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The Spread of Nuclear Weapons: A Debate Renewed: With New Sections on India and Pakistan, Terrorism, and Missile Defense

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The Spread of Nuclear Weapons: A Debate Renewed: With New Sections on India and Pakistan, Terrorism, and Missile Defense Cover

 

Synopses & Reviews

Publisher Comments:

If the nuclear balance of terror helped maintain the 'long peace' between the united States and the Soviet Union during the Cold Ware, will the spread of nuclear weapons to new states also help stabilize international relations in the future? In this increasingly complex world, how do issues such as global terrorism, missile defense, and the Indian-Pakistani conflict factor into the decisions states make about nuclear weapons? In The Spread of Nuclear Weapons: A Debate Renewed, two major international relations scholars resume their well-known dialogue about these important questions, as well as others. Kenneth Waltz, the dean of realist theory in international relations, expands on his argument that "more may be better," contending that new nuclear states will use their acquired nuclear capabilities to deter threats and preserve peace. Scott Sagan, the leading proponent of organizational theories in international politics, continues to make the counterpoint that "more will be worse": novice nuclear states lack adequate organizational controls over their new weapons, which makes for a high risk of either deliberate of accidental nuclear war. The global community has long been fascinated by—as well as terrified of—nuclear weapons. This short and engaging book is required reading for citizens and statesmen, as well as scholars and students.

Book News Annotation:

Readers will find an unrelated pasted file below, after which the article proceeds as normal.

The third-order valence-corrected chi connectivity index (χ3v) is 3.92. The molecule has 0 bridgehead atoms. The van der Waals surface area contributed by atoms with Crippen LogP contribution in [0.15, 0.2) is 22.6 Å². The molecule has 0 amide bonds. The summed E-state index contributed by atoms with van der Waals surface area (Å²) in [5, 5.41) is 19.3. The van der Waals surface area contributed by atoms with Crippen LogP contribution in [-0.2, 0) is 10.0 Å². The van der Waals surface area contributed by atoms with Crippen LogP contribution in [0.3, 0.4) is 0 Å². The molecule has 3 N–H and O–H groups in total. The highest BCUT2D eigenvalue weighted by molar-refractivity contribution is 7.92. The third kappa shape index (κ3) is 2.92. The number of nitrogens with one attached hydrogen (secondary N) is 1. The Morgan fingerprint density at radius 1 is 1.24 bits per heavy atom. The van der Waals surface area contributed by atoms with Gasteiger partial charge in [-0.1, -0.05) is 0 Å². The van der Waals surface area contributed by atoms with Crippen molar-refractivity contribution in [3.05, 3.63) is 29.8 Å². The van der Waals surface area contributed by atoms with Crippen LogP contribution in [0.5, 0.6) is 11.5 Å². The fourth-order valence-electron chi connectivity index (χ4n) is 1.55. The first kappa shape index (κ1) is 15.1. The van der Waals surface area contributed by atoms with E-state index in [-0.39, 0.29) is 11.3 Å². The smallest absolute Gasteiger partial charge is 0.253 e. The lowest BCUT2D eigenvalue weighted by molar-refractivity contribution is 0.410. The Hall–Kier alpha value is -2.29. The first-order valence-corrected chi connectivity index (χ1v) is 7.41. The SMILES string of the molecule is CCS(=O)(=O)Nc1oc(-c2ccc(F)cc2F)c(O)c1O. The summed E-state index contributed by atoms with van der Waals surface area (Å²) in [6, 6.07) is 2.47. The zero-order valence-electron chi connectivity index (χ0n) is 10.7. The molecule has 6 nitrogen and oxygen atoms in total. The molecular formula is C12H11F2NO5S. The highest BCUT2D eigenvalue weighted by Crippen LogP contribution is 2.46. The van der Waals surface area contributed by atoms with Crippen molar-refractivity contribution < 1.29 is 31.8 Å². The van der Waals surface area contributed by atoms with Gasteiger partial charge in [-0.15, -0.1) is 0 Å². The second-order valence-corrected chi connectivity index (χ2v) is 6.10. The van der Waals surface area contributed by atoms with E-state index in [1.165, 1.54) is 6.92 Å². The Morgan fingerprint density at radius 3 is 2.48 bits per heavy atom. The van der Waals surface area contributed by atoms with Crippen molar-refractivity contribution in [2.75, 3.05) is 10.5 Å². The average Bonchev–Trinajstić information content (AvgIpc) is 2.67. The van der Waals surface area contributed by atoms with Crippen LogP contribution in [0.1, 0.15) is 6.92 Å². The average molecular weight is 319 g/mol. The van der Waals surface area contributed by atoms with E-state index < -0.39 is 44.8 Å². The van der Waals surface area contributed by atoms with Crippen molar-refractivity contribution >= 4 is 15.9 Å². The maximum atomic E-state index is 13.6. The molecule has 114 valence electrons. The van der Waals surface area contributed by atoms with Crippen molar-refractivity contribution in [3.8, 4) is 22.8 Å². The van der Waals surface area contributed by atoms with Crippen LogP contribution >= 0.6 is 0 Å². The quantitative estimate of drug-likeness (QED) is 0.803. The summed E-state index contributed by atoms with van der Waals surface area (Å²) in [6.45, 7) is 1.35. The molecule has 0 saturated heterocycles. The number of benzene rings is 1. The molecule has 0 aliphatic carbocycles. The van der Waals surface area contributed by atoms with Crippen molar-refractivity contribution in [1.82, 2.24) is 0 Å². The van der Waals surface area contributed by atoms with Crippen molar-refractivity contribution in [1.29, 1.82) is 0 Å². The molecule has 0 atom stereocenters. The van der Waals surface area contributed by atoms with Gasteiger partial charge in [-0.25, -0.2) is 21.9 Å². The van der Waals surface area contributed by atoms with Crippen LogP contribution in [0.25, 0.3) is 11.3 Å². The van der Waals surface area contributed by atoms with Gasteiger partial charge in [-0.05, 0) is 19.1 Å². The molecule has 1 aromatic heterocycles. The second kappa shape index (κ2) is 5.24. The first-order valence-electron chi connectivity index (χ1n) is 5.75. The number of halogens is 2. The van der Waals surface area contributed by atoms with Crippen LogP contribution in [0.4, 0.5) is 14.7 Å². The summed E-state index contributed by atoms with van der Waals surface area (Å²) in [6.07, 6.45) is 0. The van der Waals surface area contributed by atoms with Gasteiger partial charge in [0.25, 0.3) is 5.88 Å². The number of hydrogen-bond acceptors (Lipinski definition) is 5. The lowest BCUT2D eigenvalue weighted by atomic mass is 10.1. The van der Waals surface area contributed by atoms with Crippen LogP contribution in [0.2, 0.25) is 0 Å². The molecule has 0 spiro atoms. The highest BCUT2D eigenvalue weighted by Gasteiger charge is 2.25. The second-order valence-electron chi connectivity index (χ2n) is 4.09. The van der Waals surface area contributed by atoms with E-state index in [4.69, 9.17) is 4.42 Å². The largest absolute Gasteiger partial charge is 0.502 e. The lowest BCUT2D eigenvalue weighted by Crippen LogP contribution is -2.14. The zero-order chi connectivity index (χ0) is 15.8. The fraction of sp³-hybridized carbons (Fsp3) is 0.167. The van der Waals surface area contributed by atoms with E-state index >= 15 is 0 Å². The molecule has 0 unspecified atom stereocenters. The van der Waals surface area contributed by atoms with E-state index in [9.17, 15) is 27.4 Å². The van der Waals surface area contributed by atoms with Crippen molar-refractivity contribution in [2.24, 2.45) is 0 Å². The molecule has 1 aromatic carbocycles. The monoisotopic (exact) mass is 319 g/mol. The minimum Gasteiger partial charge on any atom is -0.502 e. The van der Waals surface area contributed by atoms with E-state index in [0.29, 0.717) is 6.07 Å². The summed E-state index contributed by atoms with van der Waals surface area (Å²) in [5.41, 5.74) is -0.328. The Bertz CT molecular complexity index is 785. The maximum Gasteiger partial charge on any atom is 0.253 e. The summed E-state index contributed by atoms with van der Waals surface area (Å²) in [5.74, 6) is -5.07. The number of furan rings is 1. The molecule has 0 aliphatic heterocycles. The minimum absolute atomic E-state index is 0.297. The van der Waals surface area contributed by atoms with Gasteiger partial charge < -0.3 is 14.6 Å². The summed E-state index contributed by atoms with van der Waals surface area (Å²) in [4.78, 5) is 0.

When political scientists Sagan (Stanford U.) and Waltz (Columbia U.) wrote their 1992 exploration of the consequences of the spread of nuclear weapons, the main public concern was Iraq. Here they update their account by adding concerns as of their writing.
Annotation c. Book News, Inc., Portland, OR (booknews.com)

Synopsis:

In , professors Waltz and Sagan resume their well-known dialogue concerning nuclear proliferation and the threat of nuclear war.

Synopsis:

In The Spread of Nuclear Weapons: A Debate Renewed, professors Waltz and Sagan resume their well-known dialogue concerning nuclear proliferation and the threat of nuclear war. Kenneth Waltz, Dean of Realist Theory in international relations at Columbia University, expands on his argument that "more may be better," contending that new nuclear states will use their acquired nuclear capabilities to deter threats and preserve peace. Scott Sagan, the leading proponent of organizational theories in international politics, continues to make the counterpoint that "more will be worse": novice nuclear states lack adequate organizational controls over their new weapons, resulting in a higher risk of either deliberate of accidental nuclear war. Treating issues from the "long peace" between the United States and Soviet Union made possible by the nuclear balance of the Cold War to more modern topics such as global terrorism, missile defense, and the Indian-Pakistani conflict, The Spread of Nuclear Weapons: A Debate Renewedis an invaluable addition to any international relations course.

Synopsis:

Includes bibliographical references (p. [185]-206) and index.